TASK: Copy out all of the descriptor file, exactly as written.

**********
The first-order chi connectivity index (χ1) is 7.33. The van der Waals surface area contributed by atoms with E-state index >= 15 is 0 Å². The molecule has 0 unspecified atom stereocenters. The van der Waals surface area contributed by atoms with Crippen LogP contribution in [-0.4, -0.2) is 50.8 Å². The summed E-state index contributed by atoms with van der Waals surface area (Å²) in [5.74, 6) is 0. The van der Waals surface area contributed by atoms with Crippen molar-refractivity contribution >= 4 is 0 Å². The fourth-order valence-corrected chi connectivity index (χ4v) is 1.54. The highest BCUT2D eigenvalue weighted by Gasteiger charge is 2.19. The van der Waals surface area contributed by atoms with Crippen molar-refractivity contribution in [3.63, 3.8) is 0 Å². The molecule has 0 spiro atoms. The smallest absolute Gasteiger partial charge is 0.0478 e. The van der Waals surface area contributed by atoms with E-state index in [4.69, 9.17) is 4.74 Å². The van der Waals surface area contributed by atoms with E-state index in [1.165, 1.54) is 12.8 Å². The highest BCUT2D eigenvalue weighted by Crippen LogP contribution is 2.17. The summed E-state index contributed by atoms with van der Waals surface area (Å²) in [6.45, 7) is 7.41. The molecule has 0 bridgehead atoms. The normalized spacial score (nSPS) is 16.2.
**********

The first-order chi connectivity index (χ1) is 7.33. The van der Waals surface area contributed by atoms with E-state index >= 15 is 0 Å². The molecule has 0 unspecified atom stereocenters. The van der Waals surface area contributed by atoms with Crippen LogP contribution in [-0.4, -0.2) is 50.8 Å². The summed E-state index contributed by atoms with van der Waals surface area (Å²) in [5.74, 6) is 0. The van der Waals surface area contributed by atoms with Crippen molar-refractivity contribution >= 4 is 0 Å². The fourth-order valence-corrected chi connectivity index (χ4v) is 1.54. The highest BCUT2D eigenvalue weighted by Gasteiger charge is 2.19. The van der Waals surface area contributed by atoms with Crippen molar-refractivity contribution in [3.63, 3.8) is 0 Å². The molecule has 0 spiro atoms. The smallest absolute Gasteiger partial charge is 0.0478 e. The van der Waals surface area contributed by atoms with E-state index in [4.69, 9.17) is 4.74 Å². The van der Waals surface area contributed by atoms with E-state index in [1.165, 1.54) is 12.8 Å². The highest BCUT2D eigenvalue weighted by Crippen LogP contribution is 2.17. The summed E-state index contributed by atoms with van der Waals surface area (Å²) in [6.45, 7) is 7.41. The molecule has 0 bridgehead atoms. The normalized spacial score (nSPS) is 16.2.